Posted by nicksanspam on November 12, 2005, 10:31 pm
GE lab tests so indicate. Maybe 2 vs 20 years.
Not PEX, IMO. Maybe 1/2" copper pipe in circular grooves under a Cu or Al roof,
with silicone caulk to increase the metal-tube thermal conductance.
An enclosed solar staircase might be useful, with 0.005" adhesive Cu or Al
foil over polyiso foamboard risers and foil-faced foamboard treads.
Posted by Jeff Thies on November 12, 2005, 11:08 pm
Ouch! Then it would seem that for a trickle collector glass is
definitely the way to go.
I found references but no articles on this. Can you give a little more info?
with 0.005" adhesive Cu or Al
I don't have a good "picture" of this. I'm thinking that the tubing
would be embedded in the polyiso with the adhesive foil stuck on top.
Stairstepped down with the tubing running horizontally (perhaps in
series). I could be completely off here... Is it difficult to black
chrome (selective coating) the copper foil, I remember in copper foiled
stained glass there was a solution that was simply wiped on (probably an
What about unglazed "trickle". Black roll roofing, with some kind of
diffuser every couple feet to even/spread the water flow? That may be a
crazy idea, but it is cheap!
Posted by gosolar23 on November 13, 2005, 2:23 am
I talked to a canadian solar/fin collector. I could do that, but that
is going to be 80 fin and tubes. I don't mind the cost, but 320
braised joints! Holly smokes, If you have a 1% failure rate per
year, that is 3 failures per year!
I don't know what you are proposing, but it sounds crazy to me.
How can Polycarbonate hold my water in Nalgene without problem and can
you point to the reference? I talked to the Crystal lite people, and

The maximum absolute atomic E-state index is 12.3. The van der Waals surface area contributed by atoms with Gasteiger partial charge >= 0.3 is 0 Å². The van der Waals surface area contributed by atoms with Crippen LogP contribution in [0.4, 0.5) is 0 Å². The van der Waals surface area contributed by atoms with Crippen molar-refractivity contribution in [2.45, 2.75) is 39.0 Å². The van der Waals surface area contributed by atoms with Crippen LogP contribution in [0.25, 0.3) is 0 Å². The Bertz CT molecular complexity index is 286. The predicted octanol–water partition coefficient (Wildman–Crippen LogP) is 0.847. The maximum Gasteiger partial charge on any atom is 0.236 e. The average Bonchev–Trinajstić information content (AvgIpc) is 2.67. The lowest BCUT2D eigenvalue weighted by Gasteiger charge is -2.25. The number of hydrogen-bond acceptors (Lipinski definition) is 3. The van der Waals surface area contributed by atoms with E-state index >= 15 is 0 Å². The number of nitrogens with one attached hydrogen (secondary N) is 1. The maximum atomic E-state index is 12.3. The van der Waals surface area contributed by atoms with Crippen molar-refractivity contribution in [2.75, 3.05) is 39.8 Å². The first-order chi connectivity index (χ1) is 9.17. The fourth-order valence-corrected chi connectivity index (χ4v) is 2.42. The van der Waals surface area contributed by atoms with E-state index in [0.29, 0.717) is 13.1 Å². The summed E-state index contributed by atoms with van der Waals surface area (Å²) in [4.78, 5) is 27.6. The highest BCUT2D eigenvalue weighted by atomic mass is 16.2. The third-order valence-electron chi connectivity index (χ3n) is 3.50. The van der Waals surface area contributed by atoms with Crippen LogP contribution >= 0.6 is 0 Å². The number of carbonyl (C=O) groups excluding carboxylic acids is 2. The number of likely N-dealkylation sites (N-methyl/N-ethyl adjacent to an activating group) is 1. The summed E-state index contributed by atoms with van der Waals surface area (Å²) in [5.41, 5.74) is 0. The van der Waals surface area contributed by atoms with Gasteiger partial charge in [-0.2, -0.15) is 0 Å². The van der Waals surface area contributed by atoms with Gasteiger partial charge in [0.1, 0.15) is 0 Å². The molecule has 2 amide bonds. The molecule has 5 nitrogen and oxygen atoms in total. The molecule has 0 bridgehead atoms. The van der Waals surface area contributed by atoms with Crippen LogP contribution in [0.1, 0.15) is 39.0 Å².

they think that water puddles all the time on their 'skin systems' and
they don't know of any failures.
any help is apreciated, thanks, Eric
P.s. We could do traditional glazing, but code is a real bear in
Seattle and horizontal glazing is safety glass.
Posted by nicksanspam on November 13, 2005, 10:18 pm
At 40 N. Lat, it might look like this:
. . . p
. . . o
2'.<- collector y Dynaglas
. . . . . . c
. foil-faced foam . a greenhouse S -->
. b roofing
. . . . . . o
. . . . . . n
| D | . t
. . . . . . e
. . . . . .
1x3 | L |
Tan(73.5) = 2/(D/2) makes D = 1.18', and tan(26.5) = 2/L makes L = 4.01'.
Scaling so D+L = 4' makes D = 0.91' with a 1.54' vs 2' tall inner glazing.
The foamboard might screw onto notched flats in parallel rafters above
and below it, with an aluminum cap strip above and 1x3s below and
vertical collectors screwed to the 1x3 edges.
Aluminum flashing might work better than foil. Home Depot (sku 125467)
and Lowes (sku 17376) both sell Amerimax Home Products 24"x50'x0.018"
brown-painted Al coil stock for about $3. Make a jig by screwing 2 5' 1x3s
to a 2x8 5/8" apart, place flashing over the groove with 1/2" copper pipe
over that, pound for 30 seconds with a big rubber mallet, remove the pipe,
make 2-3 more round grooves, spread silicone caulk in the grooves, place the
2' wide flashing over 3-4 10' pipes, glue it down to 1" polyiso board with
more silicone with the vertical brown side and the pipes and grooves facing
south, to the right above. The fin efficiency should end up above 80%.
That might work better than plain copper.
No concentration, and lots of loss by evaporation, with low winter temps.
Posted by Gary on November 11, 2005, 3:15 am
"Active Solar Collectors and Their Applications", Rabl gives
a curve for fin efficiency. While this is presented in the context of
collectors constructed from tubes and fins, it seems like it should
apply fairly well to your case.
Here are some results for this curve:
Alum 0.0179 inch thick (26 gauge?), with a tube to tube spacing of 3
inches, and a heat transfer coef from the fin to ambient of 2 w/m^2-C.
gives a fin efficiency of 0.96
Steel 0.0179 inch thick, with a tube to tube spacing of 3 inches, and
a heat transfer coef from the fin to ambient of 2 w/m^2-C.
gives a fin efficiency of 0.86
Fin efficiency is defined as the thermal resistance of your fin to a
fin with perfect conductivity.
k for alum is 205 w/m-C
k for steel is 50 w/m-C
So steel is 4 times worse, but the fin efficiency depends on the
square root of of kt, so the damage is not as bad as that.
Note that the efficiency depends on the kt product, so if the
thickness ratio of the alum material to the steel material has the
same kind of effect as the thermal conductivity ratio.
Another approach would be to build a little test panel. You could
leave the back of the absorber plate exposed, and just measure the
temperature difference between the valley and the ridge with an IR
temperature meter. All sorts of other interesting things might also
be learned in this approach :-)
"Build It Yourself" Solar Projects
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